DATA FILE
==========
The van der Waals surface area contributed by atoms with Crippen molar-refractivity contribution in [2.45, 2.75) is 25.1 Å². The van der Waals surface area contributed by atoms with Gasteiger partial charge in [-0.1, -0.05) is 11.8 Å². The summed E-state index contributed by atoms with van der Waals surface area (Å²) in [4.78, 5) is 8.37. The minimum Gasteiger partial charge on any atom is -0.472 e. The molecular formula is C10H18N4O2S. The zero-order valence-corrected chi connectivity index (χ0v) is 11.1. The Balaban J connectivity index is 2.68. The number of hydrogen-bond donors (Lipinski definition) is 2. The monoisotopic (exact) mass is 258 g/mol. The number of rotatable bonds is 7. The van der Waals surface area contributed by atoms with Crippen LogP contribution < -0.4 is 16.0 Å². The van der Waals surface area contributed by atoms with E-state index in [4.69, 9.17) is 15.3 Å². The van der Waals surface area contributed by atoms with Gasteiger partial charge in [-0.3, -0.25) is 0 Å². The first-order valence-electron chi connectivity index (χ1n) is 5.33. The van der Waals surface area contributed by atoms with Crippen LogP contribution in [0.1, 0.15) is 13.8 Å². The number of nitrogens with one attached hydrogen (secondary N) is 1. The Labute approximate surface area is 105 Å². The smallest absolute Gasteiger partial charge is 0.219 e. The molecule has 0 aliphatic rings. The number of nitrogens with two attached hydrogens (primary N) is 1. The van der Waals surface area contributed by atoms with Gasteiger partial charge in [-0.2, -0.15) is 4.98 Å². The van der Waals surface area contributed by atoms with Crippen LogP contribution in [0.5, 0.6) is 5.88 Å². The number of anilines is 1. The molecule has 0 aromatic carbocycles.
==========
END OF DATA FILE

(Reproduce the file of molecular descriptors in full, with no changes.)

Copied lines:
The van der Waals surface area contributed by atoms with Crippen molar-refractivity contribution in [2.45, 2.75) is 25.1 Å². The van der Waals surface area contributed by atoms with Gasteiger partial charge in [-0.1, -0.05) is 11.8 Å². The summed E-state index contributed by atoms with van der Waals surface area (Å²) in [4.78, 5) is 8.37. The minimum Gasteiger partial charge on any atom is -0.472 e. The molecular formula is C10H18N4O2S. The zero-order valence-corrected chi connectivity index (χ0v) is 11.1. The Balaban J connectivity index is 2.68. The number of hydrogen-bond donors (Lipinski definition) is 2. The monoisotopic (exact) mass is 258 g/mol. The number of rotatable bonds is 7. The van der Waals surface area contributed by atoms with Crippen LogP contribution < -0.4 is 16.0 Å². The van der Waals surface area contributed by atoms with E-state index in [4.69, 9.17) is 15.3 Å². The van der Waals surface area contributed by atoms with Gasteiger partial charge in [-0.3, -0.25) is 0 Å². The first-order valence-electron chi connectivity index (χ1n) is 5.33. The van der Waals surface area contributed by atoms with Crippen LogP contribution in [0.1, 0.15) is 13.8 Å². The number of nitrogens with one attached hydrogen (secondary N) is 1. The Labute approximate surface area is 105 Å². The smallest absolute Gasteiger partial charge is 0.219 e. The molecule has 0 aliphatic rings. The number of nitrogens with two attached hydrogens (primary N) is 1. The van der Waals surface area contributed by atoms with Gasteiger partial charge in [-0.2, -0.15) is 4.98 Å². The van der Waals surface area contributed by atoms with Crippen LogP contribution in [0.5, 0.6) is 5.88 Å². The number of anilines is 1. The molecule has 0 aromatic carbocycles.